Philippines: Human rights lawyer and activist Czarina Musni openly threatened, persecuted and harassed
Wednesday, 14th of July 2021
Philippine human rights lawyer Czarina Musni has been forced to leave her country because of continuous threats.
Czarina Golda S. Musni is a committed human rights lawyer from Mindanao, the Philippines, who is member of the National Union of Peoples’ Lawyers (NUPL), and its affiliate organization in Mindanao, the Union of Peoples’ Lawyers in Mindanao (UPLM). These organisations are formed by lawyers, law students and paralegals which provide pro bono legal services to the victims of human rights violations.
As recently condemned by the OIAD signing a joint statement together with other 29 organisations, attacks against lawyers involved in high-profile or human rights cases in the Philippines are further escalating and killings have reached a record high since the start of President Duterte’s administration five years ago.
In this context, lawyer Czarina Musni focuses her work on the defence of vulnerable people and the land rights of the local indigenous communities, and against extractive industry companies, confronting large interests that work in total harmony with the government.
Because of her work as a human rights lawyer and her involvement with the indigenous community, she has been openly threatened, persecuted and harassed. Like many other human rights lawyers and defenders in the Philippines, Czarina is a victim of the “Red-tagging” phenomenon. “Red-tagging” is a relentless campaign of public vilification which classifies them as “communist fronts”, “enemies” of the state or terrorists. This practice of public vilification has dangerous implications on the security, freedom and lives of its targets.
On the 22nd of February 2019, Czarina was for the first time red-tagged as a “terrorist” by the State because of the work that she does, including attacks to NUPL and UPLM. This stigmatisation is published and disseminated through media and social networks.
As a result of the situation, she had to leave the country. Since September 2020 Czarina has received international protection first in the Netherlands and currently in Spain. Her return to the Philippines at the end of December was not possible because of the high-risk situation faced by human rights lawyers in the Philippines, and the specific threats received against her on the 10th of December (International Human Rights Day). Since then she has received multiple attacks, with the latest “red-tagging” condemned on the 6th of June 2021.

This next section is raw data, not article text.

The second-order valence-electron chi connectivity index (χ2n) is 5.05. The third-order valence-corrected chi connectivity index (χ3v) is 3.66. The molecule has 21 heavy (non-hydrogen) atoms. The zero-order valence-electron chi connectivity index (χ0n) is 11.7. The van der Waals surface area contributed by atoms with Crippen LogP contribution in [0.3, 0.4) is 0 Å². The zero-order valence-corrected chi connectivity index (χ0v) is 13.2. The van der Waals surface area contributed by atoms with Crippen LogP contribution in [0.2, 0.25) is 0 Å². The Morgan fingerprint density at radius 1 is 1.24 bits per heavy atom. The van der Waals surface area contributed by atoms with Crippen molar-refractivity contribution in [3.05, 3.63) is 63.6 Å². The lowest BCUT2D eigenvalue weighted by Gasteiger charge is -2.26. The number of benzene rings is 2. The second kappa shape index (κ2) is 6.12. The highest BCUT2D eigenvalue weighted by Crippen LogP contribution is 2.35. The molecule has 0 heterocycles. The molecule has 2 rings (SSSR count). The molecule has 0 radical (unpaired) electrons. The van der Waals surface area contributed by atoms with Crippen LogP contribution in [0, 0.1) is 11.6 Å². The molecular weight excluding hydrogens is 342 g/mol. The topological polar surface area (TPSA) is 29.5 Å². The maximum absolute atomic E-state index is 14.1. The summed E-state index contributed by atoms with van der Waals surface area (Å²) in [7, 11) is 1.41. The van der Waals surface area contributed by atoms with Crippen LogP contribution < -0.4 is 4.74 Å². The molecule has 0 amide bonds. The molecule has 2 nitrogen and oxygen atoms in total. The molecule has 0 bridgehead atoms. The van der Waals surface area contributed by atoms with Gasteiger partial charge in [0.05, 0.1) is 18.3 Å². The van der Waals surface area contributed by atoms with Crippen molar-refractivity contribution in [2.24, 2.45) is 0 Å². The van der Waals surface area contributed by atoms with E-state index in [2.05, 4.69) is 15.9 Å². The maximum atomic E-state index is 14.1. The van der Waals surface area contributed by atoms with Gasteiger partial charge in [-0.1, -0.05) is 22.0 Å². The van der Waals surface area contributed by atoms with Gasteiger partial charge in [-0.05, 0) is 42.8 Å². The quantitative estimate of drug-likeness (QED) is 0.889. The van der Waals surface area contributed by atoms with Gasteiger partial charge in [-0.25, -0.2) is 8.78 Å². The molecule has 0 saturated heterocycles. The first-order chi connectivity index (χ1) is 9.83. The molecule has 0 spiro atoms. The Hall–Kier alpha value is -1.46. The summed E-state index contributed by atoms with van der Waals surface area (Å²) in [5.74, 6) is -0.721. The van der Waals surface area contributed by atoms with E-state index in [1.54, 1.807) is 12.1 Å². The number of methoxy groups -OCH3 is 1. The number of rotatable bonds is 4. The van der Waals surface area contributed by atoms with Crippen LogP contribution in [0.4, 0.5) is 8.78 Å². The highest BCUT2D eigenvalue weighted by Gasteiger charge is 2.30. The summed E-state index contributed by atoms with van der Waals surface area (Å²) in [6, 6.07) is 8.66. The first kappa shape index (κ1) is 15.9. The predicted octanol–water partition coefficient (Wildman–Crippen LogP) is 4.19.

The OIAD strongly condemns the threats, persecution and harassment against lawyer Czarina Musni.
The OIAD calls on the Philippine authorities to ensure the cessation of any attack against lawyer Czarina Musni and other human rights lawyers in the Philippines.
The OIAD reminds the Philippine authorities that the independence of lawyers is one of the main indicators of democratic health and the consolidation of the rule of law. This is in accordance with the provisions of the Basic Principles on the Role of Lawyers (1990):
“Governments shall ensure that lawyers (a) are able to perform all of their professional functions without intimidation, hindrance, harassment or improper interference;” (Principal 16)
“Where the security of lawyers is threatened as a result of discharging their functions, they shall be adequately safeguarded by the authorities.” (Principal 17)
“Lawyers like other citizens are entitled to freedom of expression, belief, association and assembly. In particular, they shall have the right to take part in public discussion of matters concerning the law, the administration of justice and the promotion and protection of human rights and to join or form local, national or international organizations and attend their meetings, without suffering professional restrictions by reason of their lawful action or their membership in a lawful organization. In exercising these rights, lawyers shall always conduct themselves in accordance with the law and the recognized standards and ethics of the legal profession.” (Principal 23)
“Lawyers shall be entitled to form and join self-governing professional associations to represent their interests, promote their continuing education and training and protect their professional integrity.” (Principal 24)